We know the practices to measure formal learning, but what about measuring and evaluating informal learning?
Formal learning is often sequential, linear, or compliance training delivered in the classroom, the virtual classroom or web-based eLearning. We use an LMS to schedule and track completions.
But what about informal learning? I define informal learning as everything else, which includes micro-learning, performance support, social, peer to peer, and even learning through a handheld or mobile device.
Then there are blended approaches. Is a MOOC formal or informal learning? Is gamification formal or informal learning? They are methods that can be used in both.
Whether your using a blended or informal approach, here are a few guidelines when measuring learning:
1. Categorize your learning.
2. Outline the questions you want answered:
- What is the impact of the learning? You have to break this question down into smaller, bite-size questions.
- Who is using it?
- What is being shared?
- What is the learning contributing?
- How is the learning applied on the job?
- What are the performance, promotion and retention goals?
3. Choose an informal learning strategy or program to evaluate.
4. Decide what tools you can use to collect data.
5. Plan for setbacks and having to choose another program to evaluate and provide the right data.
6. After reviewing the data, map the insights back your initial questions. Did you get the appropriate answers?
7. Use the intelligence gathered to improve your informal learning programs.
About the Authors
What is learning analytics and why am I passionate about it?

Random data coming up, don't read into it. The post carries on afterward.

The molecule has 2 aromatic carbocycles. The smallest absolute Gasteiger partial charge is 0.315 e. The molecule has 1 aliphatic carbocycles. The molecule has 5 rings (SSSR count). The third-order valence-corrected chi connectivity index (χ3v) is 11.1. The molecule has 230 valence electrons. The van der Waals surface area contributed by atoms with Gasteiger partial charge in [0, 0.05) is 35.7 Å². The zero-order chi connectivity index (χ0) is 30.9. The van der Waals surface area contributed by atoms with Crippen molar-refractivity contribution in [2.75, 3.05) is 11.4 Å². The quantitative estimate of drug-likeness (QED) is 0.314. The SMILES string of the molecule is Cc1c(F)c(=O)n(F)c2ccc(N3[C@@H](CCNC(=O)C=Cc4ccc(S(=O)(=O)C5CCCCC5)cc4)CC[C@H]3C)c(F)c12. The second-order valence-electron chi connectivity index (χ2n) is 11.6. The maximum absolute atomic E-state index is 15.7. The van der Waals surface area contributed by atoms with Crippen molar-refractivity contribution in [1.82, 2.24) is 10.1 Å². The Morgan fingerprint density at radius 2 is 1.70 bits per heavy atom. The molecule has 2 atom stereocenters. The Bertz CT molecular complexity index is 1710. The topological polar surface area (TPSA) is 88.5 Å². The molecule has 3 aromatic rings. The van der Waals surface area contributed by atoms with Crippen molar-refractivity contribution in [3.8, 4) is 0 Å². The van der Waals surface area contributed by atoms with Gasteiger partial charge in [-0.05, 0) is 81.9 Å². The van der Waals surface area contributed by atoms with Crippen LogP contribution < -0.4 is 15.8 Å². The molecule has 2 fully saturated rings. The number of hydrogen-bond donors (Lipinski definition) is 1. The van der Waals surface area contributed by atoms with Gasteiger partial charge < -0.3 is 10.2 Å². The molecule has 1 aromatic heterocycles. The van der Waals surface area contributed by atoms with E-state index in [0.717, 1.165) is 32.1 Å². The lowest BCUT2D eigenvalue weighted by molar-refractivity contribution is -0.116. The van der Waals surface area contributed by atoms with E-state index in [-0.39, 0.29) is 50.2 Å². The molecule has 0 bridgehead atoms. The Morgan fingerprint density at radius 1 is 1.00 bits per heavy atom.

Way back when I was a newspaper photographer, I really wanted to know the who, what, when, where, and why about the story I was assigned to. I loved to find out more information so I could be in the right place at the right time in order to get the best photograph. The more information I had, along with personal experience, prepared me to take an impactful photograph. My journey to learning analytics follows the same path of asking questions and finding the right tools.
When I started working in Learning and Development as an instructional designer, I always was curious about what the learners were going to do with the training on the job. Oftentimes, I would get a response from the SME that the new knowledge would just change behavior on the job. I guess I am a little cynical about the magic of training. Just wave the magic wand, attend the training, view the WBT, and your problems will be solved. I did not know the questions to ask to ensure that the training would be applied on the job, but my leaders noticed that I was curious and liked to ask questions. They asked me whether I would you like to be a performance consultant. After telling me what a performance consultant does, I said that it sounded great. Who wouldn’t want to solve business and performance problems with a series of interventions?
It was my time as a performance consultant that I learned about the right questions to ask to get to outcomes and, in turn, I became fascinated with metrics. My favorite questions are still as follows: Can you tell me more about the problem? What have you have already tried to solve the problem? What would it look like after this problem is solved? What metrics or data do you have that show there is a problem?
I became data driven to find the causes of problems and then track the solutions to see if we were moving the needle. The tools to find the root cause of a problem are the same tools to see whether the training is being applied on the job. I use interviews, focus groups, observations, checklists, and surveys to find out what is causing a problem, and then I use the same tools to find out what is happening after training and, in turn, making an impact on business outcomes.
I would say that learning analytics and photography are similar in that you need to plan with the end in mind to collect the right information in order to tell a story and make an impact.